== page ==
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Reading the famous quote of Oliver Sacks, can we draw conclusions about liars?

"We speak not only to tell other people what we think, but to tell ourselves what we think. Speech is a part of thought." [Oliver Sacks]

If speech is part of thought, then maybe liars can begin making fallacious thoughts in the long run?

Is there scientific evidence that links self-speech with thinking, possibly in relation to (pathological) liars?

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I have seen this, but it's anecdotal observations. It may be that those who do not lie to themselves are more ina sociopathic direction, since they exercise a kind of malice. 'Plain liars' are, in a way, innocent of that kind of connivery. Also, welcome to CogSci.SE – New Alexandria Sep 13 '13 at 12:59
Warren Buffett, the master investor opined, "the CEO who lies to others in public will eventually start lying to himself in private." If a behavior becomes too ingrained, it becomes hard to control. – Tom Au Sep 13 '13 at 21:01
@NewAlexandria- I wish you could elaborate your thesis. – Ramit Sep 14 '13 at 15:54
This question, due to the way it's phrased, is primarily opinion-based. If you were to reduce it to clinical terms, like whether self-deception is common in pathological liars, it would be acceptable. – Seanny123 Jun 8 at 21:05
Words and grammar comprise a framework for categorising thoughts, or in other words relating current thoughts to previous thoughts and understandings of self and others. When we put our thoughts into words, we encode those thoughts into a more memorable and transferable format. By speaking in falsehoods, a liar may be better able to remember those falsehoods, but this does not mean the liar believes them more. A fiction storyteller also puts falsehoods into words but knows reality from fiction. I postulate that an accurate answer depends on a particular liar's reason for lying. – Michael Jun 14 at 2:59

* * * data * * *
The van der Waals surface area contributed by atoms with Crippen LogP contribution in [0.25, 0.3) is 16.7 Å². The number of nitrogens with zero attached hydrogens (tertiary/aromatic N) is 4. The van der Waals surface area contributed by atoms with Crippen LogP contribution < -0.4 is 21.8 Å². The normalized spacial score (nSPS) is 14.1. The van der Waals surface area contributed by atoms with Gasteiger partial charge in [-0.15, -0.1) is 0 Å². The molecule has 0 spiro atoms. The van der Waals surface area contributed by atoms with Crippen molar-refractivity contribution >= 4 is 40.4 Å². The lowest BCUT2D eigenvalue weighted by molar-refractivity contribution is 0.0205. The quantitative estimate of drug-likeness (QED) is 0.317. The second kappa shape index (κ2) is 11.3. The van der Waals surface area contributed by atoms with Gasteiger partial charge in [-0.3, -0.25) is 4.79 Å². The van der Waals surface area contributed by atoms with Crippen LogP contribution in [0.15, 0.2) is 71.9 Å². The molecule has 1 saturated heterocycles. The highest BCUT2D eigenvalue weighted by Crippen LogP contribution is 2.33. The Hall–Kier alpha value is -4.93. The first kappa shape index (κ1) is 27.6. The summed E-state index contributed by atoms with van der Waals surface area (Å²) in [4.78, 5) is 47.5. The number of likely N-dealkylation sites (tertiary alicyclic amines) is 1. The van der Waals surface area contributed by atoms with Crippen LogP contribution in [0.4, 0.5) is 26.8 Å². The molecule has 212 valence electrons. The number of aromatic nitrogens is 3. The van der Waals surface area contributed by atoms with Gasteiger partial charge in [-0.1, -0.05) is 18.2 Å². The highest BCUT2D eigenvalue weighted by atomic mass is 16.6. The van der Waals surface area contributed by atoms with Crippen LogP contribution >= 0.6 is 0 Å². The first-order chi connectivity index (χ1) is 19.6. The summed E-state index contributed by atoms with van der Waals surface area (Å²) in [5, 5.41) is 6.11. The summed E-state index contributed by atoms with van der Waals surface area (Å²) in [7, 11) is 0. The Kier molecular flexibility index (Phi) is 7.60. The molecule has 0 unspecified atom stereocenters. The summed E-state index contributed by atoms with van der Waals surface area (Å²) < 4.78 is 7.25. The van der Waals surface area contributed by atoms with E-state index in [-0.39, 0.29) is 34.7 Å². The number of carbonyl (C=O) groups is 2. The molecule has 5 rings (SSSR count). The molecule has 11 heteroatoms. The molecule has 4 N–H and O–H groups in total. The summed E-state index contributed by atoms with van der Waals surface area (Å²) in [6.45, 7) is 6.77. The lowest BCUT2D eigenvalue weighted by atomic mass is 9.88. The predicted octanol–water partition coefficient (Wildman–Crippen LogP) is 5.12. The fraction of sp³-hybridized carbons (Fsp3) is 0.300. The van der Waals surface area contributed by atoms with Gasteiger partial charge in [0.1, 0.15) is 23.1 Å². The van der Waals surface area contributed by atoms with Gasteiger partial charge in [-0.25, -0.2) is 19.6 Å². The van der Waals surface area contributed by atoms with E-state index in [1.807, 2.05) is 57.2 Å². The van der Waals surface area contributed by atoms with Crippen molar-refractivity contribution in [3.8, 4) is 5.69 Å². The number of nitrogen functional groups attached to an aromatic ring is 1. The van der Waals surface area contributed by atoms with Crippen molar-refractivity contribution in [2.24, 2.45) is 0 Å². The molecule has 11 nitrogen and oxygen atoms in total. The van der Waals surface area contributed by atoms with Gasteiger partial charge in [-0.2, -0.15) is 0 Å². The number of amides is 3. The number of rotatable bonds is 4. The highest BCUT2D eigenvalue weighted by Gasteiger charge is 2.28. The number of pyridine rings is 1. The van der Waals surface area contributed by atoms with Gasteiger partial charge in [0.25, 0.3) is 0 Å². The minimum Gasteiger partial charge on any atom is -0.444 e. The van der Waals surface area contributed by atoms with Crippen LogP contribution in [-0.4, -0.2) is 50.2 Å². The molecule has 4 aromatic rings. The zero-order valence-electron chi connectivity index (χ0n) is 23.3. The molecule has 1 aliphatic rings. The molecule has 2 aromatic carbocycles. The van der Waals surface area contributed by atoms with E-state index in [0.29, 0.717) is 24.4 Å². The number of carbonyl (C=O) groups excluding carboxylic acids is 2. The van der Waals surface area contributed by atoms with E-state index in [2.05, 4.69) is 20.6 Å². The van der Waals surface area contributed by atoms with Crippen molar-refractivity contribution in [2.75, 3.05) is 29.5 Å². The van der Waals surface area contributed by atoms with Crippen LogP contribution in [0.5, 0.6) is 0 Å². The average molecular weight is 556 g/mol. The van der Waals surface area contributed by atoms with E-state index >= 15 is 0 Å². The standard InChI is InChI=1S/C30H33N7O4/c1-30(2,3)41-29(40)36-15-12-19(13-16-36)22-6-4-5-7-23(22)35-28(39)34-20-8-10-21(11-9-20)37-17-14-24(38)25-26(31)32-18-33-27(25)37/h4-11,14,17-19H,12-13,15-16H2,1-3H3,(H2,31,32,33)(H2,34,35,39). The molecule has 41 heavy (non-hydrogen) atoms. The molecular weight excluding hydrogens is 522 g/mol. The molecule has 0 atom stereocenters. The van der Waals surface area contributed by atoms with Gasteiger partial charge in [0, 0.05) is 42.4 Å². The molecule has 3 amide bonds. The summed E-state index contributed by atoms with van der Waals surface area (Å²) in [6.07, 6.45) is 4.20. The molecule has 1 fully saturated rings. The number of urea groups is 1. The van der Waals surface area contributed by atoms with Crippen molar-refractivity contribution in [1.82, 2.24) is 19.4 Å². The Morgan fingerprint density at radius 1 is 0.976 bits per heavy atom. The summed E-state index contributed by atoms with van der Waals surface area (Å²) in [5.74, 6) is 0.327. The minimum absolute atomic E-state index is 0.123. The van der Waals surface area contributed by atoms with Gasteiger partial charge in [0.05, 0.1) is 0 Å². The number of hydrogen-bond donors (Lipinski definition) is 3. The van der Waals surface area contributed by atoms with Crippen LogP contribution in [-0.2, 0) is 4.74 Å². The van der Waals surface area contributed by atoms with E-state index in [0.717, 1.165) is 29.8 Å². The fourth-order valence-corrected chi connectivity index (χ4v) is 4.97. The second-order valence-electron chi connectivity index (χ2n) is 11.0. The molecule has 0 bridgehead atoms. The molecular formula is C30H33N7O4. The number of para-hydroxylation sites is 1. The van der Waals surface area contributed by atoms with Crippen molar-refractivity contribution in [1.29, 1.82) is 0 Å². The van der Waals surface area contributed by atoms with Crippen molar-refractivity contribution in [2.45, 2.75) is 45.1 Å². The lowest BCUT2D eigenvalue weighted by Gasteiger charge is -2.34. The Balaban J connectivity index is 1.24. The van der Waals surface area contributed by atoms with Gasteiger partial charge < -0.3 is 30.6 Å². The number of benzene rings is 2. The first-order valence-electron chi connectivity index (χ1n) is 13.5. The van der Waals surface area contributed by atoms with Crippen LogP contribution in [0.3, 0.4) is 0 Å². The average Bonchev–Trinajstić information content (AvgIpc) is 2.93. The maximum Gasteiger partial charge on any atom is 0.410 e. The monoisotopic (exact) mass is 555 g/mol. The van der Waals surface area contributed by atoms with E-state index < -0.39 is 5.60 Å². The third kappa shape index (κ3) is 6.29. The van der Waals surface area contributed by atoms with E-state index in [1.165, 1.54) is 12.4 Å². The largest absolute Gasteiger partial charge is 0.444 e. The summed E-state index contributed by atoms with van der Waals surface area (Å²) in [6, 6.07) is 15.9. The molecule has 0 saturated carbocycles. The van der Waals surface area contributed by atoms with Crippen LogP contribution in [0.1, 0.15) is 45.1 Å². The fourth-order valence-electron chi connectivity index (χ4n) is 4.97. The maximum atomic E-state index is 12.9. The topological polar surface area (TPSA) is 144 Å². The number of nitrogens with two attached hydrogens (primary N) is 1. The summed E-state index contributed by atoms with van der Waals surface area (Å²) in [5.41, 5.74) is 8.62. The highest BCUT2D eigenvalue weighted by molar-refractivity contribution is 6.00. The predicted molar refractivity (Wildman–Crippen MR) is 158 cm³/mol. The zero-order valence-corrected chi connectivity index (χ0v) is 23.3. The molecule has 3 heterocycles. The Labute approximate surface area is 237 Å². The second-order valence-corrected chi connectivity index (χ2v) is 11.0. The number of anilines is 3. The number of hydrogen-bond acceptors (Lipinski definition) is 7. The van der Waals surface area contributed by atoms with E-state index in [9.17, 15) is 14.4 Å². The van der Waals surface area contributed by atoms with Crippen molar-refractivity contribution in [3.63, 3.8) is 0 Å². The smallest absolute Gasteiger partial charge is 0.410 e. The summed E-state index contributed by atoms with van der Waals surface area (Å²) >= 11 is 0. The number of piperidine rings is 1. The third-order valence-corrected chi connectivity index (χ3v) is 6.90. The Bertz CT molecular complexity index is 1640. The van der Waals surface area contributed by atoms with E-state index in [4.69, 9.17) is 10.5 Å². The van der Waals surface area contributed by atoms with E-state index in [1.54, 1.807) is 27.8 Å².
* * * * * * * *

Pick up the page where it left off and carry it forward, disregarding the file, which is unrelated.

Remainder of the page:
Although I cannot answer the question on lying, (self-)speech and thinking are intimately linked to each-other, and actually used in UX-design (e.g. Krahmer, 2004). He compared two different approaches of thinking-aloud. In other words, people are perfectly able to verbalize their thoughts and actually do so.

One of the approaches he compares is a proposal of Ericsson and Simon (1993). In their nice and brief paper, they discuss (and refer to) many scientific papers (e.g. cognitive scientific and psychological) where self-speech is used during problem solving. Moreover, it showed that self-speech is related to other variables that correspond to thoughts.

In their review, Ericsson and Simon (1993) found that longer RTs were associated with verbal reports of a larger number of intermediate thoughts than those corresponding to shorter RTs. Furthermore, there seemed to be close correspondence between subjects’ thoughts and what information that they looked at--when subjects verbalized thoughts about objects in the environment they very frequently looked at them.

I must admit that self-speech in this way is only used as a methods of identifying cognitive processes, and is often a mandated task in the experiment. However, the fact that people are able to reflect on their thoughts, gives me reason to believe that they can do so unconsciously too. If someone could correct me or confirm this, I invite you to do so.

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